What's the best software to use? — Business Management Daily: Free Reports on Human Resources, Employment Law, Office Management, Office Communication, Office Technology and Small Business Tax Business Management Daily

What's the best software to use?

Get PDF file

by on
in Admin Pro Forum

Question: I have to create a single detailed schedule of several major projects to be completed over the next several months. What's the best software to use: Excel? Outlook?  -- Novice in Virginia


Microsoft Project is a great resource for managing multiple projects.

I would personally create it in Excel. Excel is good for creating tables that allow columns for all of the details, and you can easily add information into this software. My vote is for Excel, since it is a pretty straight-forward program. Good luck!

I would say microsoft project. This is meant to track projects and easily readable.

I just did this in excel myself since my PC does not have project on it. (temporary set back for now)

If you use excel, use only two colors to color the time line. Multiple colors makes it hard to read.


Not sure what you could accomplish with Outlook but I suggest Microsoft Project. If you don't have access to that, then a combination of Excel and Powerpoint (perhaps showing it in graph form) would work. Project is the best application because it will be able to mark key dates, etc.

Find out exactly what you need and ask around in your company (if that's okay) who can help you put this together. Good luck!

I recommend MS Project, but it is not the easiest program to use. The advantages, however are the ability to split up large tasks into smaller ones, link the deadlines, and have the whole thing respond to changes in any one of them. It makes fairly nice charts of the overall project and can even handle some estimates of resources.

It could take you a few days to come up to speed on using it to the point where you are ready to input your large projects. It is one of the more complex products from MS.

There may be other prject management software out there, but I have not seen anyone using other programs. Perhaps it is because MS Project is often bundled in the Office suite of programs.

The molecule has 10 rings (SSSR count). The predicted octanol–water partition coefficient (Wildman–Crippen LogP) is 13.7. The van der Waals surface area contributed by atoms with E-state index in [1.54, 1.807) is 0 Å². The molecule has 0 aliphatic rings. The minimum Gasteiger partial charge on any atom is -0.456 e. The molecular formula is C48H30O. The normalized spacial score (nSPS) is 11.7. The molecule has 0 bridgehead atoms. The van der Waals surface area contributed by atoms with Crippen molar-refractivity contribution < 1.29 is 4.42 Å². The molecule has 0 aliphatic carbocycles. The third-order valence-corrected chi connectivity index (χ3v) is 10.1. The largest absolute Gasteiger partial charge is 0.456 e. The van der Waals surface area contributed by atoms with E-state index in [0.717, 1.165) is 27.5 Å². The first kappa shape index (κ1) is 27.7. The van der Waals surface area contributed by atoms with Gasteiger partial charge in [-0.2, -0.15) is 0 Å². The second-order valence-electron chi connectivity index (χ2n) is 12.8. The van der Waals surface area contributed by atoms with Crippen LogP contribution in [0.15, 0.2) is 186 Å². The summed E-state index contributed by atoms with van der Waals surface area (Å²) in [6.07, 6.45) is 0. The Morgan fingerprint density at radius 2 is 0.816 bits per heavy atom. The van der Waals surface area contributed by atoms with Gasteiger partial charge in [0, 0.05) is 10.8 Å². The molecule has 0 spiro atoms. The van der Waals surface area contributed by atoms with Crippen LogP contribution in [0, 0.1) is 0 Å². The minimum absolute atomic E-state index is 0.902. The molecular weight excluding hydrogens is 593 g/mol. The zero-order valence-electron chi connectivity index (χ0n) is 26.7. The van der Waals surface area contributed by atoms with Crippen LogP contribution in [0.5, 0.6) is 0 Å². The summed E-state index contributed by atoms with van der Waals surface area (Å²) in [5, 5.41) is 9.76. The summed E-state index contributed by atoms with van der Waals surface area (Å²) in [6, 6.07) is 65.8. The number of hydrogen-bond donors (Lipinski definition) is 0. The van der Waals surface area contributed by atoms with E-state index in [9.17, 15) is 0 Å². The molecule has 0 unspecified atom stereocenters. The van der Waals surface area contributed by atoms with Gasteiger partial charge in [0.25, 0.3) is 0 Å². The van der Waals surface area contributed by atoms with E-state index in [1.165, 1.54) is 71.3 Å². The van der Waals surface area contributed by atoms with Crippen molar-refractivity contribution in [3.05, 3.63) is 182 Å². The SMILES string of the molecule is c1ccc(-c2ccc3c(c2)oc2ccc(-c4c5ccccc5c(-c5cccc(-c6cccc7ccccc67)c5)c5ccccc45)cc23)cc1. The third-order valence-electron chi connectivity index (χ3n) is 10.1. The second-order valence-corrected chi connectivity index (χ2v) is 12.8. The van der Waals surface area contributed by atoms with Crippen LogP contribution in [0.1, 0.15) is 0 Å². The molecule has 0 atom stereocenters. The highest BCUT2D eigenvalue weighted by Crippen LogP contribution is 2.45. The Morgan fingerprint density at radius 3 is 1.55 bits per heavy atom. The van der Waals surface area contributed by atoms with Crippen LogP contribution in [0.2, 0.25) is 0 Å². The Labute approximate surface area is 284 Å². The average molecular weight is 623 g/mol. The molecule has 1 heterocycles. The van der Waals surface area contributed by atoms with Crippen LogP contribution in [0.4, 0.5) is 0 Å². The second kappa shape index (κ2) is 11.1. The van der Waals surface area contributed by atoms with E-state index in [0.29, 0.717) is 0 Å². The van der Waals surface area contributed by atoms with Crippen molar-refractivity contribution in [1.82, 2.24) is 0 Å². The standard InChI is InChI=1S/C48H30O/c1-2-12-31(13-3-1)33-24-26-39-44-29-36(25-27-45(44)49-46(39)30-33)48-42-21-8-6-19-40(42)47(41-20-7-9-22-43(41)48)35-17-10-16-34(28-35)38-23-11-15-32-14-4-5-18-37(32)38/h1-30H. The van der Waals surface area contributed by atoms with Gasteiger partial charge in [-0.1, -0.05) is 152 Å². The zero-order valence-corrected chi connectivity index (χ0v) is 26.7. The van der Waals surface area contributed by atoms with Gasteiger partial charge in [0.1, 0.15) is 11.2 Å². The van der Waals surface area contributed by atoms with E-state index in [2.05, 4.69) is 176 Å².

If your only options are Outlook or Excel, then I would use Excel. Microsoft Project is also good. My favorite for project tracking (and many other items) is Mindjet. You can create "maps" that allow you to link directly to Outlook (emails, to-do's, calendars), all Microsoft Office applications, to enter project notes directly to the project and to add key resources and designate priority levels.

I'm not familiar with Microsoft Project, but I would use Excel for the tasks that need to be completed and set a timeline. Then you could use Outlook to flag and set reminders for the tasks. It sounds like Project could be used for both of these processes, but you may not have time to purchase and become familiar with a new program.

Good luck.

Personally, I prefer Visio, while MSPROJECT is designed for multiple projects, it can be time consuming for individuals who are not used to it. Visio is alot easier to learn on the fly and is full of useful charts, graphs, timeline layouts and milestone markings that are drag and drop.

If you use Excel, there is a free download for a Gannt chart that will layout your schedule quite nicely (office.microsoft.com/en-ca/assistance/HA010346051033.aspx)

Good luck

I think it would be best to use some kind of project management software (like MS Project) if available.

I find that it's always easier to use software that's designed for a specific pupose (i.e. project management), rather than trying to use software that's meant for something else totally different (like Excel, which is meant to be used as a mathematical spreadsheet program). You can "make do" with something else, but if they make a software package specific to your needs, why not use it? I'm sure MS Project has many useful features for project management that Excel just doesn't have.

My personal recommendation is MS Project, which was designed specifically for your situation. In addition to displays at the ground and 80K' level, it can also demonstrate effects of constrained resources. (What if we lose a project member? What if the budget gets cut?) It will probably take 2-3 full days for you to become comfortable with the package, but will be well worth the time. Plus, you can add this knowledge to your toolkit! Project works well with Outlook, too, so you don't need to make separate calendar entries.

Hope this helps -- good luck!

Good Afternoon:

Novice in Virginia, I agree that Excel is the best option because it is very versatile. I have never actually used Microsoft Project but if you are a techie... and it may be a awesome approach and a away to show off a greater skill... when it comes time for that evaluation.

Leave a Comment


Previous post:

Next post: